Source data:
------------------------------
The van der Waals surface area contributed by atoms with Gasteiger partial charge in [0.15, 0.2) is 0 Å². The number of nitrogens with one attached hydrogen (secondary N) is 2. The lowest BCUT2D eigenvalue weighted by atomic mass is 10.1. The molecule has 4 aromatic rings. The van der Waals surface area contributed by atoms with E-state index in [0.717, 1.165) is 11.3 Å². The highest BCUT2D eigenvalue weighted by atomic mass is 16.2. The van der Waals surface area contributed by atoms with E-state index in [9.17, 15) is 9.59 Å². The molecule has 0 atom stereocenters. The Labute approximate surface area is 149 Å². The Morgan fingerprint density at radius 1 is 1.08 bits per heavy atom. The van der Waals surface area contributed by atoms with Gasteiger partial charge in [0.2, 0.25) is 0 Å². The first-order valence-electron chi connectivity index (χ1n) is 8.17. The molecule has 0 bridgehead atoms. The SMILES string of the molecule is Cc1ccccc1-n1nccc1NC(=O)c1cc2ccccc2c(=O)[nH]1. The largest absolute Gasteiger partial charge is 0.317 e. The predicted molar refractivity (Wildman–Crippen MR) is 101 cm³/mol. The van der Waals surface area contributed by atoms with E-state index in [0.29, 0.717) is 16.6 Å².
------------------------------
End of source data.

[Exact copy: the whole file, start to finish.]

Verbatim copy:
The van der Waals surface area contributed by atoms with Gasteiger partial charge in [0.15, 0.2) is 0 Å². The number of nitrogens with one attached hydrogen (secondary N) is 2. The lowest BCUT2D eigenvalue weighted by atomic mass is 10.1. The molecule has 4 aromatic rings. The van der Waals surface area contributed by atoms with E-state index in [0.717, 1.165) is 11.3 Å². The highest BCUT2D eigenvalue weighted by atomic mass is 16.2. The van der Waals surface area contributed by atoms with E-state index in [9.17, 15) is 9.59 Å². The molecule has 0 atom stereocenters. The Labute approximate surface area is 149 Å². The Morgan fingerprint density at radius 1 is 1.08 bits per heavy atom. The van der Waals surface area contributed by atoms with Gasteiger partial charge in [0.2, 0.25) is 0 Å². The first-order valence-electron chi connectivity index (χ1n) is 8.17. The molecule has 0 bridgehead atoms. The SMILES string of the molecule is Cc1ccccc1-n1nccc1NC(=O)c1cc2ccccc2c(=O)[nH]1. The largest absolute Gasteiger partial charge is 0.317 e. The predicted molar refractivity (Wildman–Crippen MR) is 101 cm³/mol. The van der Waals surface area contributed by atoms with E-state index in [0.29, 0.717) is 16.6 Å².